Part of Rupert Murdoch's News Corporation empire naughtily employed computer hacking dirty tricks to undermine the business of its chief TV rival, according to allegations made by BBC1's Panorama programme on Monday. The allegations stem from apparently incriminating e-mails the programme-makers have obtained, and on-screen descriptions for the first time from two of the people said to have be involved, a German hacker and the operator of a pirate website which, they claim, was secretly controlled by a Murdoch company. The witnesses allege that a software company NDS, owned by News Corp, cracked the smart card codes of rival company ONdigital. ONdigital, owned by the ITV companies Granada and Carlton, eventually went bust amid a welter of counterfeiting by pirates, leaving the immensely lucrative pay-TV field clear for Sky. The allegations, if proved, cast further doubt on whether News Corp meets the 'fit and proper' test required to run a broadcaster in Britain. It emerged earlier this month that broadcasting regulator Ofcom has set up a unit called Project Apple to establish whether BSkyB, 39.1 per cent owned by News Corp, meets the test. The allegations - if true, and News Corp deny them - are, potentially, game changing. A News Corporation company recruited a pay-TV 'pirate' to post hacked details of a rival's secret codes online. Lee Gibling claims that he set up a website in the late 1990s known as The House of Ill-Compute or Thoic. He claims that NDS, a pay-TV smartcard maker, then funded expansion of the Thoic site and later had him distribute the set-top pay-TV codes of rival ONdigital (later relaunched as ITVdigital). NDS denied this and said that Thoic was only used' to gather intelligence on hackers.' It claims that Gibling worked as 'a consultant' who was 'used legitimately' to inform on hackers. ITVdigital was first launched as ONdigital and was set up as a rival to Sky TV in 1998. Ulrika Jonsson may have flicked the switch that put ONdigital on air, but the weather never improved for BSkyB's short-lived pay-TV rival. Four years later, the service, by then renamed ITVdigital, went under, and if it is remembered at all it is for almost bankrupting several lower league football clubs due to the collapse of a wildly over-ambitious TV deal and for the adverts featuring Johnny Vegas and Monkey which became a genuine cult in their own right. It struggled for many reasons, some of its own making: its channel reception was poor, its initial boxes were late, and the immediate reason for its demise was the massively overpriced three hundred and fifteen million quid contract for the rights to second-tier Football League matches that few punters wanted to watch. Nor was it helped by the aggressively competitive approach adopted by Sky, which demanded high fees to carry the Football League channel to the point where ITVdigital decided it wasn't worth being on the satellite service. But behind the scenes, allegedly, lurked another problem: piracy. In 1998, digital TV did not even exist. BSkyB's satellite service was poorer-quality analogue, but it launched Sky Digital in October. Its digital competitor arrived in November, using the so-called terrestrial network of TV transmitters. BSkyB had wanted to be a shareholder, but it was blocked by the then broadcasting regulator, and ITV companies Carlton and Granada ended up with half each. Either company, or cable, was the only way to get multichannel TV. Freeview did not exist. In an era when most homes - without a Sky box - could watch just five terrestrial channels, consumer demand for digital was immediate, with BSkyB signing up one hundred thousand new digital subscribers in a month. But the widespread availability of the secret codes meant ITVdigital's services could be accessed for free by pirates. The company went bust in 2002. ITVdigital's former chief technical officer, Simon Dore, told the Panorama programme that piracy was 'the killer blow for the business, there is no question. The business had its issues aside from the piracy but those issues I believe would have been solvable by careful and good management. The real killer, the hole beneath the water line, was the piracy. We couldn't recover from that.' Gibling told Panorama the codes on the Thoic site originated from NDS. 'They delivered the actual software to be able to do this, with prior instructions that it should go to the widest possible community,' he said. NDS manufactures smartcards for all News Corporations' pay-TV companies across the world. Its UK security unit was fifty per cent funded by Sky. But the satellite broadcaster, chaired by James Murdoch, told the programme it had 'no involvement' in how the unit was run and was 'not aware' of Thoic. Two former senior policemen ran the NDS UK security unit. Ray Adams had been head of criminal intelligence at the Metropolitan Police and Len Withall, who had been a chief inspector in the Surrey force. Both men were secretly filmed by Panorama. Adams claimed that he 'would have arrested' Lee Gibling if he had known ITVdigital's code had been published on Thoic and denied having the codes himself. But internal NDS documents, obtained by Panorama, appear to show a hacked code was passed to Len Withall and Ray Adams from a technology expert inside the company. Gibling said NDS paid for Thoic's servers and was across all of its hacking and TV piracy. 'Everything that was in the closed area of Thoic was totally accessed by any of the NDS representatives,' he said. He added that although Thoic was in his name, in reality the website belonged to NDS. 'It was their baby and it started to become more their baby as they fashioned it to their own design.' Once ITVdigital's codes were published on Thoic, Gibling said his site was then used to defeat the electronic countermeasures that the company used to try to stop the piracy. Gibling claimed that new codes created by ITVdigital were sent out to other piracy websites. 'We wanted people to be able to update these cards themselves, we didn't want them buying a single card and then finding they couldn't get channels. We wanted them to stay and keep with On Digital, flogging it until it broke.' The BBC programme also noted that James Murdoch was a non-executive director of NDS when ITVdigital was hacked, although they were quick to add that there is no evidence he personally knew about the events reported by Panorama. Ofcom, the television regulator, is currently examining whether Murdoch and News Corporation are 'fit and proper' persons to be in control of BSkyB. Tom Watson MP (power to the people!), a member of the Culture, Media and Sport Select Committee that has been examining the phone-hacking scandal, has called for Ofcom to examine these new allegations in their assessment. 'Clearly allegations of TV hacking are far more serious than phone-hacking,' he said. 'It seems inconceivable that [Ofcom] would not want to look at these new allegations. Ofcom are now applying the fit and proper person test to Rupert and James Murdoch. It also seems inconceivable to me that if these allegations are true that Rupert Murdoch and James Murdoch will pass that test.' NDS declined to be interviewed but said in a statement that it 'never authorised' or condoned the posting of any code belonging to any competitor on any website.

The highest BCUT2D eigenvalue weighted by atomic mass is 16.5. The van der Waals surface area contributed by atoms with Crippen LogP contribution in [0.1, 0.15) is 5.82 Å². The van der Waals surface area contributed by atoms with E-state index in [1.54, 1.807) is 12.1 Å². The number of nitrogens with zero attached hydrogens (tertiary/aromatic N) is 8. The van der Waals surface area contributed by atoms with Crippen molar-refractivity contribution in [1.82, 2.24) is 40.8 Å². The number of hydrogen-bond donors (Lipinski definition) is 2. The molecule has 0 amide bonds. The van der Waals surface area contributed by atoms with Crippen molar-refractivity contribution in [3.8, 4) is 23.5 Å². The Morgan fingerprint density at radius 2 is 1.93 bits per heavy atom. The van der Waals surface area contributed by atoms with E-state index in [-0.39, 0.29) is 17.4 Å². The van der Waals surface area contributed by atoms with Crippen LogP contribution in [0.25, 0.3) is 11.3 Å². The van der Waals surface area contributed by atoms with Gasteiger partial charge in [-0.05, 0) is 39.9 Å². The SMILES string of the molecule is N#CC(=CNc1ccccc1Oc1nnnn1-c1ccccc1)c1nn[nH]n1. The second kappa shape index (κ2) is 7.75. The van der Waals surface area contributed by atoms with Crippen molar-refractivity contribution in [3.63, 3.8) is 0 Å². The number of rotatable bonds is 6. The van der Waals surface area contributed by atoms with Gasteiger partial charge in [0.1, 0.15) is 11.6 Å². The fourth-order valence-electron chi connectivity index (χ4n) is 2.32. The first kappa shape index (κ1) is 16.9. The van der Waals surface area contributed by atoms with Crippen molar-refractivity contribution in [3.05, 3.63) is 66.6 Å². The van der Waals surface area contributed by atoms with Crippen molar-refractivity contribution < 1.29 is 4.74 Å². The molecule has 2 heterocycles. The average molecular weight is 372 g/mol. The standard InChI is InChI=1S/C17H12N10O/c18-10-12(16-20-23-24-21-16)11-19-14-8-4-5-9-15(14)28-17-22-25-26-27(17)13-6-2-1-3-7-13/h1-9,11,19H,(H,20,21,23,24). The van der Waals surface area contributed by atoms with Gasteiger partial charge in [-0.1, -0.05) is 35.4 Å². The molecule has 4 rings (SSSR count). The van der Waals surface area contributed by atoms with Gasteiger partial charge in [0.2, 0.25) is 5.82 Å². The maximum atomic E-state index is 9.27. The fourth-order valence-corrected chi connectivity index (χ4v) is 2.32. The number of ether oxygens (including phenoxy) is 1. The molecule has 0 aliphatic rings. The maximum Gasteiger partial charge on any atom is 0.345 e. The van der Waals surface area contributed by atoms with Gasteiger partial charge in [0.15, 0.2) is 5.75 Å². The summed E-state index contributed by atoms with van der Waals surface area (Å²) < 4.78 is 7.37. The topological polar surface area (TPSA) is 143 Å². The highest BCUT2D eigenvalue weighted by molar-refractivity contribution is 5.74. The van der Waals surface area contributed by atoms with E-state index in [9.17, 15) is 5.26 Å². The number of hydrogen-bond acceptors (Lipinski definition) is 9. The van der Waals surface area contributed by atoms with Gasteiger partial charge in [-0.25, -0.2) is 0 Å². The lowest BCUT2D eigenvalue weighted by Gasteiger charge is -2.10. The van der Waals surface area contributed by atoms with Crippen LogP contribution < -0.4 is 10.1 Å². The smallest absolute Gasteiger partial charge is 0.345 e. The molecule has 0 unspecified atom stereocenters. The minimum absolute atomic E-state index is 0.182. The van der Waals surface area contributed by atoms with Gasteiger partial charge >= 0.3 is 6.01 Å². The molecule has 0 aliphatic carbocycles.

Ron Howard has revealed that he would like Lewis Hamilton to appear in his latest film. Formula 1 movie Rush centres on the rivalry between 1970s racers Niki Lauda (Daniel Bruhl) and James Hunt (Chris Hemsworth). Hamilton has been helping as a consultant for the film, and Howard has stated that he has enjoyed working with him. 'Lewis is great. The most impressive thing about him is that he came from a humble background and climbed to the top of his game,' he told the Sun. 'I had a long chat with him while starting work on the film, he was basically a consultant. I don't know if he would go for it. There should be a role for him, if he wanted it.' Well, he might be a bit busy doing his day job for the next few months, Ron. Rush also stars Olivia Wilde as supermodel Suzy Miller in the project, while Russell Crowe has also been tipped to appear. Ron Howard's plans to film on a disused airfield were recently opposed by Natural England.